Although most defendants plead guilty before trial, some cases do go to trial. A criminal trial is a formal examination of evidence in court to determine whether the defendant is guilty beyond a reasonable doubt of the charges brought against him. Trials may include, among other forms of evidence, testimony of witnesses; physical evidence, such as a gun; photographs or videos; and scientific evidence. Trials may be conducted for any offense. For felonies and most misdemean-ors, the defendant has the right to a jury trial or a non-jury trial, at the defendant’s option. In the case of a non-jury trial, the judge determines guilt or non-guilt of the defendant. In the case of a jury trial, the jury determines guilt or non-guilt. It is the prosecutor’s burden to prove the defend-ant guilty. A defendant does not have to prove anything or to testify.

      Trials generally consist of several distinct stages:

      1. Jury selection. In a jury trial, the court and the parties question prospective jurors to determine who they feel is best-qualified to hear the case. Jurors who are not qualified to sit are excluded. Each side also has a certain number of peremptory challenges that they can exercise to exclude otherwise-qualified jurors from the case.

      2. Opening statements. The prosecutor first must, and then the defense may, give the jury, or the court in a bench trial, a synopsis of the evidence that they expect to be presented at the trial. Opening statements assist the jury or the court by providing a framework for understanding the evidence to be presented.

      3. The People’s direct case. The prosecutor must present enough evidence to support a legally sufficient case proving the defendant’s guilt. Each witness that the prosecutor calls will first be subject to a direct examination by the prosecutor, to be followed by a cross-examination by the defense attorney, if the defense decides to do so. Each witness may then be subject to additional rounds of redirect examination and re-cross examination, until all appropriate ques-tions are exhausted, or until the court exercises its discretion to cut off further questioning.

      4. The defendant’s direct case. The defendant may, but is not obligated to, present evidence in his own defense. Defense witnesses are subjected to direct and cross-examination in a manner similar to People’s witnesses.

      5. Summations. After all the evidence is received, first the defendant then the prosecutor may deliver a closing argument, or summation, to the jury or, in a bench trial, to the court. Sum-mations summarize the evidence and provide the jury or the court with arguments that each party believes the evidence supports.

      6. Jury charge. In a jury trial, after both parties have presented a summation, the court must provide the jury with a charge on the law. The charge must contain all of the legal rules relevant to the case, so that the jury is aware of what rules it is required to follow in deciding the defendant’s guilt or non-guilt.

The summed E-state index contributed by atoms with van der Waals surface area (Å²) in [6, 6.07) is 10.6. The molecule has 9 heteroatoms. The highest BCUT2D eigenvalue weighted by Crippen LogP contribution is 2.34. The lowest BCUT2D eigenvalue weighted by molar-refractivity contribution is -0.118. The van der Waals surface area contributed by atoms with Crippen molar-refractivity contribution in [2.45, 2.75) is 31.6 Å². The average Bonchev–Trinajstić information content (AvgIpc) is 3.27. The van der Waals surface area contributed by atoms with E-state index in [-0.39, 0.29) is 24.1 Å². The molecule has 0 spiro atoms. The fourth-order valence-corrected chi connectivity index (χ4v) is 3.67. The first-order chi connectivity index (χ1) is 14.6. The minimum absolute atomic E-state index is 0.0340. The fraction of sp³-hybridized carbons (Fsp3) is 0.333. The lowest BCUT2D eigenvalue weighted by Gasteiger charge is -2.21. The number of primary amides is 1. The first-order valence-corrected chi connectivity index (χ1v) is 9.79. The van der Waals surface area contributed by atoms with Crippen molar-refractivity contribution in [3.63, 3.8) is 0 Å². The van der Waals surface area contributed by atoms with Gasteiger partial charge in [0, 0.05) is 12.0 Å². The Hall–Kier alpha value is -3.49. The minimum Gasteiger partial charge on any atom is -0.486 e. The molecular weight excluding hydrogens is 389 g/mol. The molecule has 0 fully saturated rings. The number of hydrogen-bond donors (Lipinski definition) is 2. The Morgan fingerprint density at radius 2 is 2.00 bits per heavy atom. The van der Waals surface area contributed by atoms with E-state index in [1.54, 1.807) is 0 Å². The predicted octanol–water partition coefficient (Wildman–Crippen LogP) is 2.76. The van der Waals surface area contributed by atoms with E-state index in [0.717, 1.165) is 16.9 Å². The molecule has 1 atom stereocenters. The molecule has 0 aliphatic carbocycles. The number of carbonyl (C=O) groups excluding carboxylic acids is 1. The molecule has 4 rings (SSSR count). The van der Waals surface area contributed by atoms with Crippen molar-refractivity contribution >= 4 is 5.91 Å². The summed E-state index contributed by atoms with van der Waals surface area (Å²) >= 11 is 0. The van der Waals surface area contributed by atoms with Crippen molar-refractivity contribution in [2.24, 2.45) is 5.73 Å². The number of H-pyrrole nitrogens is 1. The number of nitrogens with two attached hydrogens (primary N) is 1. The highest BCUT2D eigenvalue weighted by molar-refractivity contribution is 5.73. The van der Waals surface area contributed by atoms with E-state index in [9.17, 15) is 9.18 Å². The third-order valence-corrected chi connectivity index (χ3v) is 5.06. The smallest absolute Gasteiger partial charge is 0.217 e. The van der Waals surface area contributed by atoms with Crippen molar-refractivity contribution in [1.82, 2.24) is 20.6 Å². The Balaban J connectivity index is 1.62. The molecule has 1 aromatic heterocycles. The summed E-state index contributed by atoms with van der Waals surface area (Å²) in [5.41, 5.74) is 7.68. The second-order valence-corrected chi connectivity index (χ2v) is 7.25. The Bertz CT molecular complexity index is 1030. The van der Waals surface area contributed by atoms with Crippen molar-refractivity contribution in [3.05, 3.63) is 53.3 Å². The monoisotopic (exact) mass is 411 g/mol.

7. Deliberations and verdict. After the jury charge in a jury trial, or the summations in a bench trial, the jury or the court will retire to consider the evidence and render its verdict. If the defendant is acquitted, that is, found not guilty, of every offense he is charged with, he is dis-charged from court. On any charges that the defendant is found guilty of, he must be sentenced.

      What types of sentences may be imposed if a person pleads guilty or is found guilty after a trial?

      Depending on the circumstances of the particular case, sentencing may occur right after the plea or trial, or may be delayed for several weeks so that the Orange County Probation Department may prepare a presentence report. Sentencing is in the discretion of the judge. Unless a sentence is negotiated as part of a plea agreement, the judge will determine the defendant’s sentence based on the facts of the case and the laws governing permissible sentences. A person can be sen-tenced to incarceration, probation, a fine, or a combination of those sentences. A defendant can also be sentenced to a conditional discharge, whereby the defendant is released with conditions imposed on him that order the defendant to, for example, complete community service or domestic violence classes, to abide by an order of protection, to pay restitution, or to remain arrest-free. A defendant can also be sentenced to an unconditional discharge, whereby the defendant is released without any conditions imposed on him.

      Can a convicted defendant or the District Attorney take a case to a higher court?

      A defendant who is convicted by plea of guilty or convicted after trial may appeal his conviction, or sentence, or both, to an appellate court. If an appellate court affirms a conviction, the defendant loses his appeal and his conviction and sentence are not disturbed. If an appellate court reverses a judgment of conviction, the defendant can either undo his guilty plea or receive a new trial, or, the verdict or plea may stand, but the defendant can be resentenced.

      The District Attorney may not appeal an acquittal after trial. The District Attorney may, however, appeal a dismissal by a judge that occurred before commencement of trial or a suppression ruling that renders the District Attorney unable to prosecute a case based on that ruling. The District Attorney may also appeal an illegal sentence.